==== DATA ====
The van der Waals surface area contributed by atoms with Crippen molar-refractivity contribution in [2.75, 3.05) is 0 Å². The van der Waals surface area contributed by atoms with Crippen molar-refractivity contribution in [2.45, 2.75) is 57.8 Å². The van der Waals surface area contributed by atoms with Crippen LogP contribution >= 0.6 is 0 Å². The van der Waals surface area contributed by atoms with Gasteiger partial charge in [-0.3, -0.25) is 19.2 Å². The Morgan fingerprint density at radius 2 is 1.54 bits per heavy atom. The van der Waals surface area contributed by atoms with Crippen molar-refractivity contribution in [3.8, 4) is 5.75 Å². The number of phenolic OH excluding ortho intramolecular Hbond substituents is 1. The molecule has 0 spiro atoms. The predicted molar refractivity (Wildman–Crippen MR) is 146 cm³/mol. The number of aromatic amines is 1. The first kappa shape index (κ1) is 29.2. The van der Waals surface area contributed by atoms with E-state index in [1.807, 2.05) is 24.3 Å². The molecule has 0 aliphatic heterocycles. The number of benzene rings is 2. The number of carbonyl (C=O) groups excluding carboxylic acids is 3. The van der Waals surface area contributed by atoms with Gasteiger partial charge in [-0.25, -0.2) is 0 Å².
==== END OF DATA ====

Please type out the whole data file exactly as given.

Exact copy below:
The van der Waals surface area contributed by atoms with Crippen molar-refractivity contribution in [2.75, 3.05) is 0 Å². The van der Waals surface area contributed by atoms with Crippen molar-refractivity contribution in [2.45, 2.75) is 57.8 Å². The van der Waals surface area contributed by atoms with Crippen LogP contribution >= 0.6 is 0 Å². The van der Waals surface area contributed by atoms with Gasteiger partial charge in [-0.3, -0.25) is 19.2 Å². The Morgan fingerprint density at radius 2 is 1.54 bits per heavy atom. The van der Waals surface area contributed by atoms with Crippen molar-refractivity contribution in [3.8, 4) is 5.75 Å². The number of phenolic OH excluding ortho intramolecular Hbond substituents is 1. The molecule has 0 spiro atoms. The predicted molar refractivity (Wildman–Crippen MR) is 146 cm³/mol. The number of aromatic amines is 1. The first kappa shape index (κ1) is 29.2. The van der Waals surface area contributed by atoms with E-state index in [1.807, 2.05) is 24.3 Å². The molecule has 0 aliphatic heterocycles. The number of benzene rings is 2. The number of carbonyl (C=O) groups excluding carboxylic acids is 3. The van der Waals surface area contributed by atoms with Gasteiger partial charge in [-0.25, -0.2) is 0 Å².